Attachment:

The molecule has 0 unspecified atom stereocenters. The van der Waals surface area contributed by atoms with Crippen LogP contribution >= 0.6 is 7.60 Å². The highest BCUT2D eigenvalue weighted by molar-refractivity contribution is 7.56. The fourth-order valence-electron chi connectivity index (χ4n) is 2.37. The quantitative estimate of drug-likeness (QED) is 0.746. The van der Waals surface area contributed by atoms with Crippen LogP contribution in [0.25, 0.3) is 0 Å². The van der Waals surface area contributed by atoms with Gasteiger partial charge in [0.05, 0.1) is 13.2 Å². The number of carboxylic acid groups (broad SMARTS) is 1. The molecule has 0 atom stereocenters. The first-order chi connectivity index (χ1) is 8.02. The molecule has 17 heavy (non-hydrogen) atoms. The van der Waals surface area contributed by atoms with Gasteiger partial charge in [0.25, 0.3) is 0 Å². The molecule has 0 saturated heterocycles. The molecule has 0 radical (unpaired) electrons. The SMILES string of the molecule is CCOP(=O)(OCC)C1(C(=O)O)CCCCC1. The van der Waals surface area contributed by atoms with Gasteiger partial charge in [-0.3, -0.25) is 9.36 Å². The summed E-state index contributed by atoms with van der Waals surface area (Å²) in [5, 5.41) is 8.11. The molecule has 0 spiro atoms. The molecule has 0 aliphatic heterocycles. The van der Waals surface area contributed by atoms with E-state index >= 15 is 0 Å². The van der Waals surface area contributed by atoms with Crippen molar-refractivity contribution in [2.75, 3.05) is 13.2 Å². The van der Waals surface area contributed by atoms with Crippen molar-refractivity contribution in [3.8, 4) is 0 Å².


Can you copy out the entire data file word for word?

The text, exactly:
The molecule has 0 unspecified atom stereocenters. The van der Waals surface area contributed by atoms with Crippen LogP contribution >= 0.6 is 7.60 Å². The highest BCUT2D eigenvalue weighted by molar-refractivity contribution is 7.56. The fourth-order valence-electron chi connectivity index (χ4n) is 2.37. The quantitative estimate of drug-likeness (QED) is 0.746. The van der Waals surface area contributed by atoms with Crippen LogP contribution in [0.25, 0.3) is 0 Å². The van der Waals surface area contributed by atoms with Gasteiger partial charge in [0.05, 0.1) is 13.2 Å². The number of carboxylic acid groups (broad SMARTS) is 1. The molecule has 0 atom stereocenters. The first-order chi connectivity index (χ1) is 8.02. The molecule has 17 heavy (non-hydrogen) atoms. The van der Waals surface area contributed by atoms with Gasteiger partial charge in [0.25, 0.3) is 0 Å². The molecule has 0 saturated heterocycles. The molecule has 0 radical (unpaired) electrons. The SMILES string of the molecule is CCOP(=O)(OCC)C1(C(=O)O)CCCCC1. The van der Waals surface area contributed by atoms with Gasteiger partial charge in [-0.3, -0.25) is 9.36 Å². The summed E-state index contributed by atoms with van der Waals surface area (Å²) in [5, 5.41) is 8.11. The molecule has 0 spiro atoms. The molecule has 0 aliphatic heterocycles. The van der Waals surface area contributed by atoms with E-state index >= 15 is 0 Å². The van der Waals surface area contributed by atoms with Crippen molar-refractivity contribution in [2.75, 3.05) is 13.2 Å². The van der Waals surface area contributed by atoms with Crippen molar-refractivity contribution in [3.8, 4) is 0 Å².